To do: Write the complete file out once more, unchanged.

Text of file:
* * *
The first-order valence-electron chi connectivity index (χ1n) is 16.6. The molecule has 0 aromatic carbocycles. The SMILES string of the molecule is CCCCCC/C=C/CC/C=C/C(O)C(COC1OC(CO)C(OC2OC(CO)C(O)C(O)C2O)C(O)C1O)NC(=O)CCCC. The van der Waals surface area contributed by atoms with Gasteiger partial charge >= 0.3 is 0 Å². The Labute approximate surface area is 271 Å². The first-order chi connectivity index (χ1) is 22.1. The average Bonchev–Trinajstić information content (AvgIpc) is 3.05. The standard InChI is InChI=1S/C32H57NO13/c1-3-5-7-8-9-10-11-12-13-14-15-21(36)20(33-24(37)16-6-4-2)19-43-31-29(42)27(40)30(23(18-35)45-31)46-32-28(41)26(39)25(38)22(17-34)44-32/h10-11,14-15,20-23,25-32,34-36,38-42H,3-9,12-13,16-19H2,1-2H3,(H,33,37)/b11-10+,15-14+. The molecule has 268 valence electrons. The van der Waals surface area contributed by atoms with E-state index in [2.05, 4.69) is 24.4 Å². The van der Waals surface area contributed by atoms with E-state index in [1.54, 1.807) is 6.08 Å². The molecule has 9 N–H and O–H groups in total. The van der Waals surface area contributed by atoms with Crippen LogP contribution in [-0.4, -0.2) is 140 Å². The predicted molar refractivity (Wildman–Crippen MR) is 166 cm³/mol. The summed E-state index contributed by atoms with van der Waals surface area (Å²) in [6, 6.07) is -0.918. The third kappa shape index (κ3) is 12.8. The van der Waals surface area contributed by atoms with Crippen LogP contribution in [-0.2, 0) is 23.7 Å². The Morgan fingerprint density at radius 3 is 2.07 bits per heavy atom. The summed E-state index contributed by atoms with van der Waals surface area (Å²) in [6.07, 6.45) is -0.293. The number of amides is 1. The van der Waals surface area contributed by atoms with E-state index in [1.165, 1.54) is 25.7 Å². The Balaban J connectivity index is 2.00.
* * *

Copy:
The first-order valence-electron chi connectivity index (χ1n) is 16.6. The molecule has 0 aromatic carbocycles. The SMILES string of the molecule is CCCCCC/C=C/CC/C=C/C(O)C(COC1OC(CO)C(OC2OC(CO)C(O)C(O)C2O)C(O)C1O)NC(=O)CCCC. The van der Waals surface area contributed by atoms with Gasteiger partial charge >= 0.3 is 0 Å². The Labute approximate surface area is 271 Å². The first-order chi connectivity index (χ1) is 22.1. The average Bonchev–Trinajstić information content (AvgIpc) is 3.05. The standard InChI is InChI=1S/C32H57NO13/c1-3-5-7-8-9-10-11-12-13-14-15-21(36)20(33-24(37)16-6-4-2)19-43-31-29(42)27(40)30(23(18-35)45-31)46-32-28(41)26(39)25(38)22(17-34)44-32/h10-11,14-15,20-23,25-32,34-36,38-42H,3-9,12-13,16-19H2,1-2H3,(H,33,37)/b11-10+,15-14+. The molecule has 268 valence electrons. The van der Waals surface area contributed by atoms with E-state index in [2.05, 4.69) is 24.4 Å². The van der Waals surface area contributed by atoms with E-state index in [1.54, 1.807) is 6.08 Å². The molecule has 9 N–H and O–H groups in total. The van der Waals surface area contributed by atoms with Crippen LogP contribution in [-0.4, -0.2) is 140 Å². The predicted molar refractivity (Wildman–Crippen MR) is 166 cm³/mol. The summed E-state index contributed by atoms with van der Waals surface area (Å²) in [6, 6.07) is -0.918. The third kappa shape index (κ3) is 12.8. The van der Waals surface area contributed by atoms with Crippen LogP contribution in [-0.2, 0) is 23.7 Å². The Morgan fingerprint density at radius 3 is 2.07 bits per heavy atom. The summed E-state index contributed by atoms with van der Waals surface area (Å²) in [6.07, 6.45) is -0.293. The number of amides is 1. The van der Waals surface area contributed by atoms with E-state index in [1.165, 1.54) is 25.7 Å². The Balaban J connectivity index is 2.00.